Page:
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Dollar Swap: Hamilton v. Jackson

Ok, first a quick disclaimer. Andrew Jackson was a genocidal war criminal who owned slaves, and oversaw the Trail of Tears. Replacing him with Harriet Tubman, a woman of color who saved countless lives would be a wonderful symbol of progress, and I am thrilled that we finally have a woman of color on our currency.

But this isn’t about about replacing Jackson with Tubman, it’s about replacing Jackson with Hamilton. And doing that says that the current Treasury Department is picking-choosing the anti-Democratic strain of American history over the idea of popular involvement in government.

As has been widely reported before this, the 10 dollar bill that featured Alexander Hamilton was due to be replaced by Tubman last year. Then HAMILTON the Musical happened, and he became popular enough that the Treasury Department decided to back off from him, and instead replace Jackson. So, to be clear: Tubman was going to happen no matter what, and instead in a real way Hamilton replaces Jackson.

And that turns this whole swapping out of historical figures into something that actually says something kind of important symbolically, that’s different from replacing a racist old white guy with a woman of color. Instead we’re picking and choosing our old racist white guys, which means looking at what they said and did. And Hamilton and Jackson come from very different traditions in American history that continue today.

Alexander Hamilton is one of the only figures on currency who wasn’t a president (there’s also Ben Franklin on the $100, and Lincoln’s Treasurer Salmon P Chase on the $10,000 bill). He was instead a major founding father, co-wrote the Federalist Papers with James Madison, and was the first Secretary of the Treasury. He advocated for strong national government, friendly relationships with Great Britain against revolutionary France (shortly after the American Revolution, so this was fairly controversial), and pro-business policies. He was in conflict with Thomas Jefferson and the nascent Democratic party, was skeptical of popular will, and proposed having a dictator-for-life to ensure that the government was handled correctly.

Andrew Jackson came of political age in a time of increased populism. Voting rights, that had been restricted due in large part to Federalists like Alexander Hamilton, were starting to loosen as Jackson gained political power. As leader of the Democratic party (which Hamilton had been opposed to), and 2-term president, Jackson significantly opened up the gates of political power to the average citizens and the poor. He opposed the centralization of power in the Federal government, and fought against the centralized banking system that Hamilton had established.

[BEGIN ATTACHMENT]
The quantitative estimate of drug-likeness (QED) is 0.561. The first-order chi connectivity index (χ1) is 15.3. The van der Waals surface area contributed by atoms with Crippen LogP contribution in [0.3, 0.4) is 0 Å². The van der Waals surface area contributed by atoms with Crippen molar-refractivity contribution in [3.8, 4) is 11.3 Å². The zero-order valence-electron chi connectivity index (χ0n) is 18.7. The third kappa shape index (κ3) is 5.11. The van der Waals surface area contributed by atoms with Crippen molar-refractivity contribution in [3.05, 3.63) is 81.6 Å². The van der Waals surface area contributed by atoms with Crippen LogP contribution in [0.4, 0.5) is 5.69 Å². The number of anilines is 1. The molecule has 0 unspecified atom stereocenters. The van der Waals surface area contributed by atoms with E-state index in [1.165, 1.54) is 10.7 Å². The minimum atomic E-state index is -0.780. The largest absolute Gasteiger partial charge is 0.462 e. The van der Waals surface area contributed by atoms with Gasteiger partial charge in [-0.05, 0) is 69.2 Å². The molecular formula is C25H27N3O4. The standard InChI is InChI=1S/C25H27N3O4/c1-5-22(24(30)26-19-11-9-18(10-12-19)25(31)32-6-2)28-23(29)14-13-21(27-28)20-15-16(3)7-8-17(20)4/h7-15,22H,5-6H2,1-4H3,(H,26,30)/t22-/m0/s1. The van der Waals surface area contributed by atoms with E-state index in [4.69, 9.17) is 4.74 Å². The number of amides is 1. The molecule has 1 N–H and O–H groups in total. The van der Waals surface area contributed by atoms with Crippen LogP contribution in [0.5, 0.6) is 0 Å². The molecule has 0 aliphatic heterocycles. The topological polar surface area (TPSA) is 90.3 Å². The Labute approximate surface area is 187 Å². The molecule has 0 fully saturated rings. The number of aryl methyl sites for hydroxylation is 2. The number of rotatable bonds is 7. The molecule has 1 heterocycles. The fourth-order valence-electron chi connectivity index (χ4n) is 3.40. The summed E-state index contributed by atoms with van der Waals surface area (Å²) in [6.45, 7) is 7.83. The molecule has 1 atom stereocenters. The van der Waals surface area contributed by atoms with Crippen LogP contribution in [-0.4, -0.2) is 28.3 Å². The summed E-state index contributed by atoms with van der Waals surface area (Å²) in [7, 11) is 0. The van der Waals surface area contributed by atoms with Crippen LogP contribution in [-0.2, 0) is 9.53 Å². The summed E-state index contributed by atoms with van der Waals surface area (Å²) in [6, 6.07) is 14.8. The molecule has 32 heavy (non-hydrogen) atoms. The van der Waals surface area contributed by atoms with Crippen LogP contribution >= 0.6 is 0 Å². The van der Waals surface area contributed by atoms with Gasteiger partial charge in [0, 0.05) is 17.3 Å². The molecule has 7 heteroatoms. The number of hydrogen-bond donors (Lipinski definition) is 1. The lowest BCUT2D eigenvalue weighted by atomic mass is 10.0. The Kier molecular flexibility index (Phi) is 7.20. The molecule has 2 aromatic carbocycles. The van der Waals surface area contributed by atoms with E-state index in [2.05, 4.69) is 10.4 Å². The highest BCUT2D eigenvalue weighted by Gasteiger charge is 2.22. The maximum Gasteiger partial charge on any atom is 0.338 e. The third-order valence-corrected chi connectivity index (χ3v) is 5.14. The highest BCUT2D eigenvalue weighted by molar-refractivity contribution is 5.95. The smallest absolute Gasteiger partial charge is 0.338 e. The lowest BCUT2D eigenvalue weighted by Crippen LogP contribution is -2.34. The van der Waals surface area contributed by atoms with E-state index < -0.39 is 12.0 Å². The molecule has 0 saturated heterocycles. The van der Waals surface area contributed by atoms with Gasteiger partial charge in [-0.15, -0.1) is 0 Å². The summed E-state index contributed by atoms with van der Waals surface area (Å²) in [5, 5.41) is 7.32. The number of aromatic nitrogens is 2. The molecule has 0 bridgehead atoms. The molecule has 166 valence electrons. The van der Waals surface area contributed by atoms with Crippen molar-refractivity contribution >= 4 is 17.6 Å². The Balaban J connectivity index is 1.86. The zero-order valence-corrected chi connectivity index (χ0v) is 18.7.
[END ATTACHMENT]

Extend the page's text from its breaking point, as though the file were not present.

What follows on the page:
In short, despite half a century splitting them, they represented 2 directly opposing views of American democracy. Hamilton advocated for a government run by experts, friendly to the needs of business owners, while Jackson the demagogue pushed for a government run by the people, responsive to the whims of mass movements.

To pit them against each other like this is to ask what kind of country America wants to see itself as. As a country, we choose how to tell our story, and our chosen heroes say something about us. Choosing Hamilton says that we value centralizing authority more than we value increased democracy. Ironically, in wanting to better represent the country as it is, we’re preserving a figure who fought his whole life against representation.

If the news story had been simply Tubman replacing Jackson, this would have been a small but important step towards inclusiveness. Instead, this feels like picking the autocratic side in an ideological battle from the birth of the Republic. Better to instead replace Hamilton at the same time as Jackson, and move our ideological battle into the 21st century.